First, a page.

Floor to Ceiling Tiling in the Bathroom – Yes or No?
Are you thinking about Floor to Ceiling tiling in your bathroom? Believe it or not, deciding on tiling height in bathrooms is one decision that homeowners struggle with. It is one of those things that you have never spent much time thinking about, until you have to make a decision yourself!
You are then left scratching your head, wondering about the different options and which one you should go with. It can be confusing. The good news is that we are here to help.
In other good news, the short answer to tiling heights is that you can’t really make a wrong decision. You can however, make a decision that best suits your needs and priorities. By knowing what is important to you, you can make your decision based on whether cost is a factor or whether you are after luxury at any cost, or perhaps somewhere in between those two extremes is a better fit.
Essentially there are three main options which we can categorise into price levels. Effectively, the more you tile, the more it costs! Makes sense. But there are some other factors to consider too. We break these down for you within each option below.
Cheapest option – Single row of skirting tile around the perimeter of the bathroom
This is often the preferred choice in entry-level homes, first homes or project homes when building on a tight budget is necessary. Your priority in this case is to have a well-appointed home for the least possible cost, and as such, a skirting tile is your most effective option.
With this option you will obviously need to paint the walls. This has a cost too, but is a lower cost than tiling. You can also use paint to create a great sense of style and drama. Low cost does not have to mean you are compromising on a great outcome.
Mid-range option – Tile to waist-height around the bathroom
The mid-range option of tiling to waist-height – or dado height as some would call it – also provides you with the option of using a dado tile as a decorative border.
This was very popular in heritage-style tiling on home renovations in the 1980s and 1990s when decorative border tiles were quite the thing.
Nowadays, waist-height tiling is popular in children’s bathrooms as it is hard-wearing and stands the test of time quite well.
Luxury option – Floor to Ceiling Tiling
Floor to ceiling tiling is a hotly debated topic in home renovations and we often see people asking questions about it in Facebook groups, online and in-person when we are working together with clients on their home renovation. Floor to ceiling tiling is most defintely luxury option and the results can be absolutely stunning. This is also your most expensive option but it will look as good on day 1 as it will in 10 years.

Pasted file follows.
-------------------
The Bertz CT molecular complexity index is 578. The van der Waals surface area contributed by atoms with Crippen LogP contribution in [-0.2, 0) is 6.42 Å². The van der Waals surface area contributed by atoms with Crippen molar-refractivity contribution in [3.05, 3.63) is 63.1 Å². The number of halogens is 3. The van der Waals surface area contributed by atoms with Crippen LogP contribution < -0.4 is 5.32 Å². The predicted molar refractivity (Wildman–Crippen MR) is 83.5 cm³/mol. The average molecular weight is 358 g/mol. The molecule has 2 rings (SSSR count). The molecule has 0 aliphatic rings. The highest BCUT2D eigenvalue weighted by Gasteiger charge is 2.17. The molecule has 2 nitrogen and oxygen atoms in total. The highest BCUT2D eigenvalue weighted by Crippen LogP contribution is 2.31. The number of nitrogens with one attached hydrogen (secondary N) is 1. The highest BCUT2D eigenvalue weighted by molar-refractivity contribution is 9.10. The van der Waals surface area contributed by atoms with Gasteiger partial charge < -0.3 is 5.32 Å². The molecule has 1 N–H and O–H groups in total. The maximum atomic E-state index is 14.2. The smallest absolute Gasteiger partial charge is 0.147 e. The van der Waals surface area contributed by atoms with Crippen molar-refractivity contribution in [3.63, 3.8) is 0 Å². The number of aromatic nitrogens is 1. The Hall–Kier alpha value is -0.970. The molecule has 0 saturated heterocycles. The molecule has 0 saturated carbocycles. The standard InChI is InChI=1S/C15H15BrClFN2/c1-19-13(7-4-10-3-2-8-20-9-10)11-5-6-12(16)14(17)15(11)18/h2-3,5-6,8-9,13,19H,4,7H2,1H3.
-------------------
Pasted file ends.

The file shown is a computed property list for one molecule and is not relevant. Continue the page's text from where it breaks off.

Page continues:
Tiles are hard-wearing and by tiling from floor to ceiling you will be opting for a high quality bathroom renovation that will stand the test of time.
Yes – The case FOR floor to ceiling tiling
Number 1 reason – It creates a sense of luxury and style. Bathrooms are now becoming a sanctuary and not just a functional wash-room, so there is a desire for a luxury experience.
2 – It can make a bathroom feel bigger, so this is a great choice for small bathrooms and one of the reasons why it is popular in ensuites too.
3 – Do away with painting costs both now and into the future. You will only need to paint the ceiling. No other surfaces in the bathroom will require painting.
4 – Tiles are easy to maintain and it is easy to keep your luxury bathroom looking like it is in showroom even after many years of use.
No – The case AGAINST floor to ceiling tiling
1 – It is Expensive: there is an increased cost in materials and labour to lay the tiles, simply because there is more tiling to be performed than with other options.
2 – It can look clinical and cold. Be warned that if you do not make wise selections, your overall look can end up looking quite stark and uninviting. We suggest getting an interior designer to help you with your tile selections to avoid this outcome. Using timber vanities and tiles with contrast on the floor and walls can avoid this outcome.
3 – In older homes, tiling the walls can problematic. It is not uncommon in older homes for the wall to be out of plumb. That is, they can be a little wonky and when you try and lay a hard, flat tile against it, you may struggle to get a consistently flat and even surface. If you are not sure about your walls, get your hands on a Spirit Level and check. If your walls are out of plumb, correcting this will add to the cost of your renovation.
In our experience, most homeowners are opting for floor-to-ceiling tiling in their ensuite, and opting for the mid-range option i.e. waist-height, in the children’s bathroom and additional bathrooms.